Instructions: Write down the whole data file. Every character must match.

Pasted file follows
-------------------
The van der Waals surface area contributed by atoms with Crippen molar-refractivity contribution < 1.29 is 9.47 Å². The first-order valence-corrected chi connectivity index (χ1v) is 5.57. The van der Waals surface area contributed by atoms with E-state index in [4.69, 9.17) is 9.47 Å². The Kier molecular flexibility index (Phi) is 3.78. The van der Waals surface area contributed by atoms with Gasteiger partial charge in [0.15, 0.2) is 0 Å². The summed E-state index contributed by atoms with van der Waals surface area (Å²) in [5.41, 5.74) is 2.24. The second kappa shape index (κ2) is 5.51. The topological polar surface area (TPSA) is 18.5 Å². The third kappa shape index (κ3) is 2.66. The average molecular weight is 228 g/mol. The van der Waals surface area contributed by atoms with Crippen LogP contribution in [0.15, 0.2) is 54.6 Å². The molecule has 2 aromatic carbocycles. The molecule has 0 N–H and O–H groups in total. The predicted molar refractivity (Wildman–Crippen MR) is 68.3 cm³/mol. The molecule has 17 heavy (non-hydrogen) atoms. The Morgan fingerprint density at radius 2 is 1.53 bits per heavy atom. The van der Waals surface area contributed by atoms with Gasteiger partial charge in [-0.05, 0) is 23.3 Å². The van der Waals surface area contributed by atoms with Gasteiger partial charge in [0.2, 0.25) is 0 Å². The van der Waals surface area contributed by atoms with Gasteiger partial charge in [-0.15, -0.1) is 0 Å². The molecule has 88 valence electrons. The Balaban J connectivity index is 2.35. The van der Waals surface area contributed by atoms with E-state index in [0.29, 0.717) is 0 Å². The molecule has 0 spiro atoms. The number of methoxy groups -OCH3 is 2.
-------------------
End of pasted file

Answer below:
The van der Waals surface area contributed by atoms with Crippen molar-refractivity contribution < 1.29 is 9.47 Å². The first-order valence-corrected chi connectivity index (χ1v) is 5.57. The van der Waals surface area contributed by atoms with E-state index in [4.69, 9.17) is 9.47 Å². The Kier molecular flexibility index (Phi) is 3.78. The van der Waals surface area contributed by atoms with Gasteiger partial charge in [0.15, 0.2) is 0 Å². The summed E-state index contributed by atoms with van der Waals surface area (Å²) in [5.41, 5.74) is 2.24. The second kappa shape index (κ2) is 5.51. The topological polar surface area (TPSA) is 18.5 Å². The third kappa shape index (κ3) is 2.66. The average molecular weight is 228 g/mol. The van der Waals surface area contributed by atoms with Crippen LogP contribution in [0.15, 0.2) is 54.6 Å². The molecule has 2 aromatic carbocycles. The molecule has 0 N–H and O–H groups in total. The predicted molar refractivity (Wildman–Crippen MR) is 68.3 cm³/mol. The molecule has 17 heavy (non-hydrogen) atoms. The Morgan fingerprint density at radius 2 is 1.53 bits per heavy atom. The van der Waals surface area contributed by atoms with Gasteiger partial charge in [-0.05, 0) is 23.3 Å². The van der Waals surface area contributed by atoms with Gasteiger partial charge in [0.2, 0.25) is 0 Å². The van der Waals surface area contributed by atoms with Gasteiger partial charge in [-0.15, -0.1) is 0 Å². The molecule has 88 valence electrons. The Balaban J connectivity index is 2.35. The van der Waals surface area contributed by atoms with E-state index in [0.29, 0.717) is 0 Å². The molecule has 0 spiro atoms. The number of methoxy groups -OCH3 is 2.